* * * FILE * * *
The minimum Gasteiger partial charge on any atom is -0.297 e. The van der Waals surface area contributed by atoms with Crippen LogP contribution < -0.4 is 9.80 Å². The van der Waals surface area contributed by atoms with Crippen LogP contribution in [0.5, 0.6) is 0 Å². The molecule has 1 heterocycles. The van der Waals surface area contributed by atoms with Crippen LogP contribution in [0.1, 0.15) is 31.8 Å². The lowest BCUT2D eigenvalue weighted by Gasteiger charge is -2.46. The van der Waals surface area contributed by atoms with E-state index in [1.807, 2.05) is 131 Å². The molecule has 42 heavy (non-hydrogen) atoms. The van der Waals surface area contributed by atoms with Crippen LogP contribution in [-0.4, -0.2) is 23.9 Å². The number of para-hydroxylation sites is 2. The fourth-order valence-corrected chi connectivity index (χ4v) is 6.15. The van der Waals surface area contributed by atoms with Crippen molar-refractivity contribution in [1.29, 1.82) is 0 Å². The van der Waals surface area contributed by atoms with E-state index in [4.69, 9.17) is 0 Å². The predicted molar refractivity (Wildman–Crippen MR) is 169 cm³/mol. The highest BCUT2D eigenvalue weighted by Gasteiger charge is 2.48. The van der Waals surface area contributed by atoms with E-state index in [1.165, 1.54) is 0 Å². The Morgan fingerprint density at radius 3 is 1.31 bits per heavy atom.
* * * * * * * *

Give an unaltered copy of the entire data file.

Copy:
The minimum Gasteiger partial charge on any atom is -0.297 e. The van der Waals surface area contributed by atoms with Crippen LogP contribution < -0.4 is 9.80 Å². The van der Waals surface area contributed by atoms with Crippen LogP contribution in [0.5, 0.6) is 0 Å². The molecule has 1 heterocycles. The van der Waals surface area contributed by atoms with Crippen LogP contribution in [0.1, 0.15) is 31.8 Å². The lowest BCUT2D eigenvalue weighted by Gasteiger charge is -2.46. The van der Waals surface area contributed by atoms with E-state index in [1.807, 2.05) is 131 Å². The molecule has 42 heavy (non-hydrogen) atoms. The van der Waals surface area contributed by atoms with Crippen LogP contribution in [-0.4, -0.2) is 23.9 Å². The number of para-hydroxylation sites is 2. The fourth-order valence-corrected chi connectivity index (χ4v) is 6.15. The van der Waals surface area contributed by atoms with Crippen molar-refractivity contribution in [1.29, 1.82) is 0 Å². The van der Waals surface area contributed by atoms with E-state index in [4.69, 9.17) is 0 Å². The predicted molar refractivity (Wildman–Crippen MR) is 169 cm³/mol. The highest BCUT2D eigenvalue weighted by Gasteiger charge is 2.48. The van der Waals surface area contributed by atoms with E-state index in [1.165, 1.54) is 0 Å². The Morgan fingerprint density at radius 3 is 1.31 bits per heavy atom.